/Global. 

With Hollywood superstar-turned-environmentalist Leonardo Dicaprio joining the latest ranks of entrepreneurial and philanthropical influencer-ship, what became apparent is an unexpected meeting of gastronomy and global sustainable development that has crept into the consumer market. What is sure to come the PLT (aka, plant, lettuce, tomato) hype is a vision for a new fake food economy, where the future of protein is a redefinition of meat itself. Here, genetic modification bypasses the general stigma behind GMO, and paradoxically poses itself successfully as a healthier, more environmentally conscious alternative.

In addition to consumptive trends aligning with a more socially responsible and awakened turn, the two major giants of faux food – Beyond Burger® and Impossible Foods® – continue to dominate; although, one seems to be gaining an edge in vendor preferences lately and has transformed into a high-profile celebrity darling. Beyond Meat® has already accumulated a coveted superstar fanbase, with Dicaprio pouring in major advocacy and investments (a venture not unlike that of Bill Gates, and Jay Z, among others) and has begun lauding its benefits on social media in the hopes of influencing an otherwise primarily meat-led western culinary palate.

Although, Beyond seems to be outranking its main competition in its purportedly ‘cleaner’ list of ingredients, claiming on its website:

THE WORLD'S FIRST PLANT-BASED BURGER THAT LOOKS, COOKS, AND SATISFIES LIKE BEEF WITHOUT GMOS, SOY, OR GLUTEN. FIND IT IN THE MEAT AISLE.™

In terms of ingredients, the two burgers are similar, except for their main protein source, with Beyond Meat® opting for pea instead of soy protein, and rejecting the use of soy leghemoglobin (or heme, Impossible’s key ingredient that gives their burgers the notorious “bleeding” quality). Whereas Impossible incorporates various (some claim potentially harmful) genetically modified products, Beyond touts the innovative use of more wholesome ingredients, like natural beet extract to derive the red color that gives their patties their signature “meat” quality. In fact, Beyond underwent a recent revamp, pledging an “even meatier” patty, adding the classic ‘marbling’ effect of actual ground beef, making it a more complete protein source by incorporating a new “blend of pea, mung, and rice proteins,” and a new look that starts out red and changes color (to brown) when cooked, due to an added extract from apple, which affects the overall noticeable aesthetic without compromising flavor.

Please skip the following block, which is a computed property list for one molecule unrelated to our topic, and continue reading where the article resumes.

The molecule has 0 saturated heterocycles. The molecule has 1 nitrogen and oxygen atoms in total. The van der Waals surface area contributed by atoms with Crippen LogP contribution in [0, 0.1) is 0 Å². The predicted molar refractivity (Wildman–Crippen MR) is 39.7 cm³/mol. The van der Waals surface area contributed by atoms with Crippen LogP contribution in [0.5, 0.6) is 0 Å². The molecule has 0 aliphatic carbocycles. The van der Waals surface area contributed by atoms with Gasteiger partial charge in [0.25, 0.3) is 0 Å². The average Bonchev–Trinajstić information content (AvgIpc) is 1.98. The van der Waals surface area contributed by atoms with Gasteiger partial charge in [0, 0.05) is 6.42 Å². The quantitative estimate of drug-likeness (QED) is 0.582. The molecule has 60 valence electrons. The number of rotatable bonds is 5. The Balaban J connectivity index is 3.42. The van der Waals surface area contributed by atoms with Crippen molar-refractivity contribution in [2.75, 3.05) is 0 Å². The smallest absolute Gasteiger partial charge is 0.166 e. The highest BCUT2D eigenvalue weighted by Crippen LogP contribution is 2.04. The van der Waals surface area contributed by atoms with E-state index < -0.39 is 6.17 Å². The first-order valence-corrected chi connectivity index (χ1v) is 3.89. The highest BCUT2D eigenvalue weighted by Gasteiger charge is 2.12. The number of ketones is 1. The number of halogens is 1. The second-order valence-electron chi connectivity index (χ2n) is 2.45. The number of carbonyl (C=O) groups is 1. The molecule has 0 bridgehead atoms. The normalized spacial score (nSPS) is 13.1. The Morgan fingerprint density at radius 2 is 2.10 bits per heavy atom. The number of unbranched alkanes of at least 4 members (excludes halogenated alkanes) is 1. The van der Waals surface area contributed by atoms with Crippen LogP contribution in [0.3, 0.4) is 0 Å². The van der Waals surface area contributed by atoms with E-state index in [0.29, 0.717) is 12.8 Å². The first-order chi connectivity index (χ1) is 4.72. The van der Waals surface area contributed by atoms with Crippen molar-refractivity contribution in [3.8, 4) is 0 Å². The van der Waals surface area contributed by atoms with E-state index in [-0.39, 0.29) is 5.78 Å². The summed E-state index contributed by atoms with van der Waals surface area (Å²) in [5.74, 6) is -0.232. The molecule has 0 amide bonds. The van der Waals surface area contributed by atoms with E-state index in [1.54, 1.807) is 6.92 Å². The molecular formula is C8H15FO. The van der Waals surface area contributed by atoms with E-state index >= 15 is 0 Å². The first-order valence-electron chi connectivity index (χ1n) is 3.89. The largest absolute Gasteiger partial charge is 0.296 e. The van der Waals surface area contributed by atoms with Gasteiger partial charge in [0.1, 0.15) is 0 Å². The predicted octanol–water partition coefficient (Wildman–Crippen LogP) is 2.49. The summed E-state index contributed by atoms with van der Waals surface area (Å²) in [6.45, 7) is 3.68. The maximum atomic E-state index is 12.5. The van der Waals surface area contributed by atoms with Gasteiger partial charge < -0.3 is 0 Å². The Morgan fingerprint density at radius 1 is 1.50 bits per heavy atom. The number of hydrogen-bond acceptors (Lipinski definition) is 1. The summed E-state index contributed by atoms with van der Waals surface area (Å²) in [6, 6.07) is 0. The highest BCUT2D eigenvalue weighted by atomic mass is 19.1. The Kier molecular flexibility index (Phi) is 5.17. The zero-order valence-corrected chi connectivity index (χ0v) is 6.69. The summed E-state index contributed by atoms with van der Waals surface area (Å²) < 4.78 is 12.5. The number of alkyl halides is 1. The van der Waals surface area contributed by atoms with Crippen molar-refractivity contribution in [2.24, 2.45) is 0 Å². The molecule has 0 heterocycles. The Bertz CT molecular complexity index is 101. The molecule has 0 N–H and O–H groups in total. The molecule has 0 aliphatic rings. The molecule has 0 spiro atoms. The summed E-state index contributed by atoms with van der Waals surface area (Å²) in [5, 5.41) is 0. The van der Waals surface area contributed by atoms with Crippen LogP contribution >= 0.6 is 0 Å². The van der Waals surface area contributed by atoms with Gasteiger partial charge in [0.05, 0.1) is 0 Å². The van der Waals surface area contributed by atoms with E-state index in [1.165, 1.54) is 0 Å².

Beyond Burger® shows no signs of slowing down, hitting major grocery stores in NON-GMO packaging indiscernible from other traditional beef patty containers, and raking in a slew of national and regional restaurant chains, as well as locally trending LA-based resto-institutions in the vein of Stout Burgers & Beers, Plan Check Kitchen + Bar, Smashed Burger, and Founders Ale House.

Despite Beyond’s dismal performance in the stock market of late, which prompted early backer Bill Gates to partly (and quietly) cash out, it remains to be seen which of the two major alt-meat players will continue to reign as frontrunner in the ever-burgeoning plant-based meat industry.